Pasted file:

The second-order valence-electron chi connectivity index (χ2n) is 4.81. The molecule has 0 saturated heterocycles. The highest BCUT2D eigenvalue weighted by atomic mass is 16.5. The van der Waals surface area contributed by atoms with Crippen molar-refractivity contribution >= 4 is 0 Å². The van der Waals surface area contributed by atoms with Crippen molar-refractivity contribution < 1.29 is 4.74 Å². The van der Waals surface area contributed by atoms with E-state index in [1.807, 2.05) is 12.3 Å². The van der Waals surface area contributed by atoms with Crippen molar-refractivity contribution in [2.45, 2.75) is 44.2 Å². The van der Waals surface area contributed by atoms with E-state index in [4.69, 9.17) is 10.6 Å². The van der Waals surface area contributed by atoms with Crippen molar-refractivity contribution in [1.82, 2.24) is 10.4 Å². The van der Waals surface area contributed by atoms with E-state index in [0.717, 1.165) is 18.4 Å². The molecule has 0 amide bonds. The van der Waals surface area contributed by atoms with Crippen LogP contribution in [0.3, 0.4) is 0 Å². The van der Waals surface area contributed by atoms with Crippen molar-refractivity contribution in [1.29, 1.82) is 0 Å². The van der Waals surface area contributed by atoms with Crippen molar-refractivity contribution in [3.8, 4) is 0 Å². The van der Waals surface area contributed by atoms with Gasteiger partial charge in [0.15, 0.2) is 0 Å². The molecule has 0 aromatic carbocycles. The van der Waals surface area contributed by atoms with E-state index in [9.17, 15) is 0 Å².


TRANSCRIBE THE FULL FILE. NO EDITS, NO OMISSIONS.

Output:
The second-order valence-electron chi connectivity index (χ2n) is 4.81. The molecule has 0 saturated heterocycles. The highest BCUT2D eigenvalue weighted by atomic mass is 16.5. The van der Waals surface area contributed by atoms with Crippen molar-refractivity contribution >= 4 is 0 Å². The van der Waals surface area contributed by atoms with Crippen molar-refractivity contribution < 1.29 is 4.74 Å². The van der Waals surface area contributed by atoms with E-state index in [1.807, 2.05) is 12.3 Å². The van der Waals surface area contributed by atoms with Crippen molar-refractivity contribution in [2.45, 2.75) is 44.2 Å². The van der Waals surface area contributed by atoms with E-state index in [4.69, 9.17) is 10.6 Å². The van der Waals surface area contributed by atoms with Crippen molar-refractivity contribution in [1.82, 2.24) is 10.4 Å². The van der Waals surface area contributed by atoms with E-state index in [0.717, 1.165) is 18.4 Å². The molecule has 0 amide bonds. The van der Waals surface area contributed by atoms with Crippen LogP contribution in [0.3, 0.4) is 0 Å². The van der Waals surface area contributed by atoms with Crippen molar-refractivity contribution in [1.29, 1.82) is 0 Å². The van der Waals surface area contributed by atoms with Crippen molar-refractivity contribution in [3.8, 4) is 0 Å². The van der Waals surface area contributed by atoms with Gasteiger partial charge in [0.15, 0.2) is 0 Å². The molecule has 0 aromatic carbocycles. The van der Waals surface area contributed by atoms with E-state index in [9.17, 15) is 0 Å².